When it comes to the 1911 handgun I have been accused of being as nutty as a dump rodent. But then the mighty oak springs from a nut that held its ground! Thus we look at the Kimber Gold Combat 1911.
For those who do not embrace the 1911 let me task them to simply share the passion with a 1911 man. Go to the range, try a quality 1911, let a few rounds fly. Chances are you will agree that the 1911 is a great design. The first time I held a .45 something in the walnut grip said “friend.” Nothing has diminished that feeling in the intervening 35 years.
The Commander .45 rode with me through several difficulties. The concept is pretty simple when it comes to a good pistol. I do not pick the best until I test them all. I recognize performance. There is no better “go-anywhere, do-anything, anytime-anywhere” handgun than a good 1911.
Today I often carry and shoot a thoroughly modern pistol that is among the best 1911 pistols I have ever handled. The Kimber Gold Combat is Kimber’s idea of a first-class combat pistol. The pistol is a consensus of the opinion and demand of a number of shooters- Kimber simply made it happen. I have been around the block with the 1911, built 1911 handguns, disassembled the pistols in detail, and fitted barrels, safety levers and triggers. I don’t mind admitting that I made a few mistakes and learned along the way, but it has been a long time since I made a mistake. I know how a 1911 is supposed to be fitted.
Appearance is one thing. Some feel the 1911 is ugly. But the ones who call her “old ugly” or “old slabslides” often do so with real affection. Someone out of the fold had best keep their derogatory comments to themselves.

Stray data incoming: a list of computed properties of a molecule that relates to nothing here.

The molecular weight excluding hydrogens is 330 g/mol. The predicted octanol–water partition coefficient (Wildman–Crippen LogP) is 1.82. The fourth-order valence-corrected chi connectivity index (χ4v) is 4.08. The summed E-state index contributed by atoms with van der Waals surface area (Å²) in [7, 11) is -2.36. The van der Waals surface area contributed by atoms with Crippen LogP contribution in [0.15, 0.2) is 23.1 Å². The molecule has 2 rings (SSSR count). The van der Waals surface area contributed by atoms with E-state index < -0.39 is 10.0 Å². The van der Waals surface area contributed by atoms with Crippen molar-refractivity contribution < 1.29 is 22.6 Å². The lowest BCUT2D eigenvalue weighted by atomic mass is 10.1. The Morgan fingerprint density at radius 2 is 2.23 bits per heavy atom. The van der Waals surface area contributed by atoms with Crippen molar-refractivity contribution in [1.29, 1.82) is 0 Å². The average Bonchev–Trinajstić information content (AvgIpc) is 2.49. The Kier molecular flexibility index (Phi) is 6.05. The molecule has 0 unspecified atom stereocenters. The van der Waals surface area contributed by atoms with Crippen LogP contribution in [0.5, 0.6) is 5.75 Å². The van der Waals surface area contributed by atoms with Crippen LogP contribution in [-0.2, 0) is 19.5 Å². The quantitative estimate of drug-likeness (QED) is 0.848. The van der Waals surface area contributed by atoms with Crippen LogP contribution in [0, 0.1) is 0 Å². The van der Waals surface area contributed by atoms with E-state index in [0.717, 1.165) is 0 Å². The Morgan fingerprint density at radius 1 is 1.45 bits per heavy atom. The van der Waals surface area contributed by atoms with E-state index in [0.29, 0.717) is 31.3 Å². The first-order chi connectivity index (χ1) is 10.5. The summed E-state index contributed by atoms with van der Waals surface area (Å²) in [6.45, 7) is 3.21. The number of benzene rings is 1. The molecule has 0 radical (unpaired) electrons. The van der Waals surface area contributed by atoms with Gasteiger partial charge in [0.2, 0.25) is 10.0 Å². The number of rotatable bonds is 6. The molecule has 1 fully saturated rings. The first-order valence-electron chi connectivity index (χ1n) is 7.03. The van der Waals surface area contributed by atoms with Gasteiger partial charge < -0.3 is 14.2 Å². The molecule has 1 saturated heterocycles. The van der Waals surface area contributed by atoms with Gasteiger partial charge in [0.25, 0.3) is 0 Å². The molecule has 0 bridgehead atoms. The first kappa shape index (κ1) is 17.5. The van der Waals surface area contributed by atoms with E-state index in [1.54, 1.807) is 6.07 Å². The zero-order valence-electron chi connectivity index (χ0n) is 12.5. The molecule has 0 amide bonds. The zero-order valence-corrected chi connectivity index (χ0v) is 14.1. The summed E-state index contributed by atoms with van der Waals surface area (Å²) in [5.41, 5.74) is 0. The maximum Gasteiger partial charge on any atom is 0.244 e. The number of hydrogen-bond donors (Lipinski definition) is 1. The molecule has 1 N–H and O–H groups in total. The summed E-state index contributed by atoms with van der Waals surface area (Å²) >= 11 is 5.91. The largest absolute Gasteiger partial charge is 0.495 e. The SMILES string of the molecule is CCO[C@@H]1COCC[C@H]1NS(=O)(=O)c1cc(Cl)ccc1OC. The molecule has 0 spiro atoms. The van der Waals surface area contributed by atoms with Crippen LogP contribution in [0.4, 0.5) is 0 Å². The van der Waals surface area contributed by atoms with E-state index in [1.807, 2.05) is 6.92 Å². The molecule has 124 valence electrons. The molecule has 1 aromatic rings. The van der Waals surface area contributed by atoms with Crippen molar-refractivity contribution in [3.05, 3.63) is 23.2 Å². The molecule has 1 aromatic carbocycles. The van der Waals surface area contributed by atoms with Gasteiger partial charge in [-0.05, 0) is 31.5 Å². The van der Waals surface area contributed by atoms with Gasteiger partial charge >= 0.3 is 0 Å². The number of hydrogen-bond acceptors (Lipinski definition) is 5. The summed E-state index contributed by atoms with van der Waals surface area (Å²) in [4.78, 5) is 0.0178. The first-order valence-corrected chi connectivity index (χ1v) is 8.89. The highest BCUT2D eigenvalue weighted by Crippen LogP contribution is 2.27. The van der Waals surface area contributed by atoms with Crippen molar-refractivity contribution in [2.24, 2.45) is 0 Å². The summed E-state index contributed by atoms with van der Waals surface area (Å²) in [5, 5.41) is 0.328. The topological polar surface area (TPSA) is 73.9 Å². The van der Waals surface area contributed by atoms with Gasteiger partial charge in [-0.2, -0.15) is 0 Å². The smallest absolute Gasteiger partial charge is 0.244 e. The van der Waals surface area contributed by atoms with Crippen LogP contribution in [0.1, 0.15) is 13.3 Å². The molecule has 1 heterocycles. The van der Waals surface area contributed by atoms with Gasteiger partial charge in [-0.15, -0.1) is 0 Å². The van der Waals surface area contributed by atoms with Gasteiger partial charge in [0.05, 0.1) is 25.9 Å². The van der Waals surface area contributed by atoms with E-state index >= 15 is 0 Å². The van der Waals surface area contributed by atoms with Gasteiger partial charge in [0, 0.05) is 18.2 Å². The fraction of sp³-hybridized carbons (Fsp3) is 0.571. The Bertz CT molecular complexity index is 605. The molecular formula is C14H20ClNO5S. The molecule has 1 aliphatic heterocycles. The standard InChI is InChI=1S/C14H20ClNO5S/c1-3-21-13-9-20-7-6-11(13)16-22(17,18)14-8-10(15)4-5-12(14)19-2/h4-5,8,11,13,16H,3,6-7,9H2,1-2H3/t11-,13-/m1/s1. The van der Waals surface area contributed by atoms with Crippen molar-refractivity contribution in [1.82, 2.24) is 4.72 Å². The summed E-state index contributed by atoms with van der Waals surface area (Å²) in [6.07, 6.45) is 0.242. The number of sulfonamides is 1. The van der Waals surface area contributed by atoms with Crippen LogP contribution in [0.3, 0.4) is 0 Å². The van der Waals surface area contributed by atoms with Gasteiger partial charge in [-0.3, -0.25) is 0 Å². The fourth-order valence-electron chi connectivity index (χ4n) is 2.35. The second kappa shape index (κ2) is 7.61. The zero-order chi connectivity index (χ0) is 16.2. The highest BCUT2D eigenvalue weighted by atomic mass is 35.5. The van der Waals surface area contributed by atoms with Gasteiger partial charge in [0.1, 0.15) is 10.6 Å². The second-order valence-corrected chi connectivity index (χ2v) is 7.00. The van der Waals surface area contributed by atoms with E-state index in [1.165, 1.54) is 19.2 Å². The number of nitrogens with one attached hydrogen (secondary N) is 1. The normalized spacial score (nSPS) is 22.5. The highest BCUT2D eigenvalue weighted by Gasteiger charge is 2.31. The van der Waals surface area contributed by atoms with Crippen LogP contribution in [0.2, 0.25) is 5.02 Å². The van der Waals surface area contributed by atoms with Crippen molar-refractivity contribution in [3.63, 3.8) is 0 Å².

The 1911 does best what a fighting pistol does and that is deliver a heavy blow accurately and quickly. The pistol’s balance is ideal. After trying the modern polymer pistols I find them slide heavy. I tend to pull the muzzle low and hit low. The 1911 is well balanced. The pistol is both reliable in action and robust in service. It takes a great amount of abuse to knock a 1911 out of the game. The trigger offers straight-to-the-rear single action compression. The 1911 is often clean and crisp from the factory but with a minimum of effort the trigger may be polished to a high degree of smoothness. My recommendation is to fire the piece until it smoothes up.
Let’s touch a little on longevity. I have seen so many 1911 handguns at the 20,000 round count I have lost count. I own a number myself. I have sources in the military that tell me that they are using World War II era frames and slides with well over 100,000 rounds on them.
These figures are reasonable to low when you consider the training that goes into producing a special team operator. As a young peace officer beginning in 1978 I often fired 500 rounds a month and when I had time to load ammunition, it was not usual to fire 500 rounds in a week. I believed in quantity and I learned to shoot the hard way with little formal instruction. I can not help but wonder if I had used but a single pistol could a 1911 have taken the several hundred thousand rounds I have spread about a battery of pistols? The answer is probably yes.